Prominent Kremlin critics and ordinary Russians in self-exile blamed President Vladimir Putin for the "murder" of opposition leader Alexei Navalny Friday.

They argued that his death would make "immortal" and possibly a bigger threat to the Russian leader in death than in life.

Supporters of the man who was seen as Russia's most prominent prisoner were devastated, bringing flowers to Moscow's embassies in foreign capitals and planning rallies.

"Navalny's eternal", read a placard in front of the Russian mission in Copenhagen.

"Russia kills," said a placard held up by an activist in Paris.

Russian authorities said Friday that Navalny, 47, had suddenly died in his Arctic prison.

The shock announcement came as Putin is gearing up to extend his two-decade hold on power in a stage-managed presidential election in March.


Navalny, a charismatic lawyer, was widely seen as Russia's top opposition leader and the only politician able to muster huge crowds and take on Putin, 71.

Navalny coined the phrase "beautiful Russia of the future", and many saw him as a symbol for an alternative Russia respecting human rights and living in peace with its neighbours.

"What a nightmare!" exiled opposition politician Dmitry Gudkov said on social media.

"Alexei's death is a murder. Organised by Putin," said the 44-year-old, who together with Navalny for years rallied anti-Kremlin Russians at opposition protests when such demonstrations were still allowed.

"Even if Alexei died of 'natural' causes, they were caused by his poisoning and further torture in prison," said Gudkov.

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Navalny barely survived a poisoning with the Soviet-designed nerve agent, Novichok, in 2020. Following treatment in Germany, he returned to Russia in 2021 and was immediately arrested and subsequently jailed.

His return marked a new wave of repression in Russia, and the last vestiges of dissent were crushed when Putin sent troops to Ukraine in February 2022. All prominent anti-Kremlin critics are either in jail or in exile.

Hundreds of thousands of Russians have left their country since Putin's invasion of Ukraine.


- 'We should unite' -

"There is nothing more the dictator can do to Navalny," said renowned Russian writer Boris Akunin, who lives in self-imposed exile in Europe.

"Navalny is dead and has become immortal," Akunin, 67, told AFP. "He will eventually bury Putin.

"I also think that a murdered Alexei Navalny will be a bigger threat for the dictator than a living one," he added.

Putin could now ramp up the crackdown to drown out remaining dissent and "launch a campaign of terror in the country", he added.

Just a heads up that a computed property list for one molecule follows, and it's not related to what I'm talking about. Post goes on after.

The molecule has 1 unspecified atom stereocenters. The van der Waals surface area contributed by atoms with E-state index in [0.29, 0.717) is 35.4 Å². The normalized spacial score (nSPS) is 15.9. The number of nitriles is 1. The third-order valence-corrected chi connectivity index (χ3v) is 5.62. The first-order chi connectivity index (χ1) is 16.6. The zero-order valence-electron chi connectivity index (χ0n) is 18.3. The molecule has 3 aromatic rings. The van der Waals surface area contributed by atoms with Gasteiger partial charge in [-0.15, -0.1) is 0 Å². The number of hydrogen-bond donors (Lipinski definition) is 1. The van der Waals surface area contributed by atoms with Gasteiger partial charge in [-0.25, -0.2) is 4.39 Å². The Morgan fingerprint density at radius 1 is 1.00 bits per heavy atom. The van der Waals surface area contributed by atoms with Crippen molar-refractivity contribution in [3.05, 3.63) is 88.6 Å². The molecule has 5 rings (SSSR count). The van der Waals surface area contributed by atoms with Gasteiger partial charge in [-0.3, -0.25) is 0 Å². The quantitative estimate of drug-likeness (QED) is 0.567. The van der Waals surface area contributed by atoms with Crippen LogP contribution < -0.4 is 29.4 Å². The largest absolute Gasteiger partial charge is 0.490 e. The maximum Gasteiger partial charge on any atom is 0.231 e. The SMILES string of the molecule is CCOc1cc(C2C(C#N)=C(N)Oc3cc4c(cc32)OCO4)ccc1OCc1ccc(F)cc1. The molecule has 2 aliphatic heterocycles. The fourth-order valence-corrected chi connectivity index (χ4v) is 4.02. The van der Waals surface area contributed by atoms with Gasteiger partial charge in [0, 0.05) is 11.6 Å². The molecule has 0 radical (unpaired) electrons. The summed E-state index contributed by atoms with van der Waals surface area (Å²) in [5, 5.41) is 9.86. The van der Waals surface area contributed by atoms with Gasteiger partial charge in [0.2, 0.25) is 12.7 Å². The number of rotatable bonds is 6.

Akunin, whose real name is Grigory Chkhartishvili, said Navalny's passing was "a huge personal loss".

This past fall, Navalny, answering to Akunin from prison, said he believed in God and science. "I believe that Russia will be happy and free," he wrote. "And I don't believe in death."

Writer and journalist Mikhail Zygar said that many Russians had wanted Navalny to be elected president.

"He was our future for so long," the 43-year-old said on social media. "Now we don't have that future anymore."

Lev Ponomarev, a veteran rights activist who lives in Paris, said Navalny's passing was a challenge but Russians should continue to keep fighting for democracy.


"This is a historic event that should unite us all," the 82-year-old rights campaigner told AFP on his way to a gathering in front of the Russian embassy.

"There are still many of us," he added. "We need to act together."

However, political analysts say there is no unity among members of Russia's anti-Kremlin opposition living in exile and they cannot mount a meaningful challenge.

- Navalny's name on ballots -

Former tycoon Mikhail Khodorkovsky, who spent a decade in prison in Russia and later frequently sparred with Navalny, said Putin was responsible for the opposition leader's "untimely" death.

He called on Russians to show up at polling stations on March 17 and write in Navalny's name on ballots in a show of defiance.

"If you did not know or were doubting about how to act on this day, then here's an answer for you," the 60-year-old exiled opposition politician said on social media.

Many ordinary Russians said they were in shock.

"I feel empty," said 45-year-old Olga Kokorina, who along with dozens of Russians gathered in Paris to mourn his death. Some held blue-and-white flags symbolising the Russian opposition.

Kokorina said that Navalny's death meant that Russian authorities would stop at nothing to crush dissent.

"This is no longer intimidation, but elimination," she told AFP.

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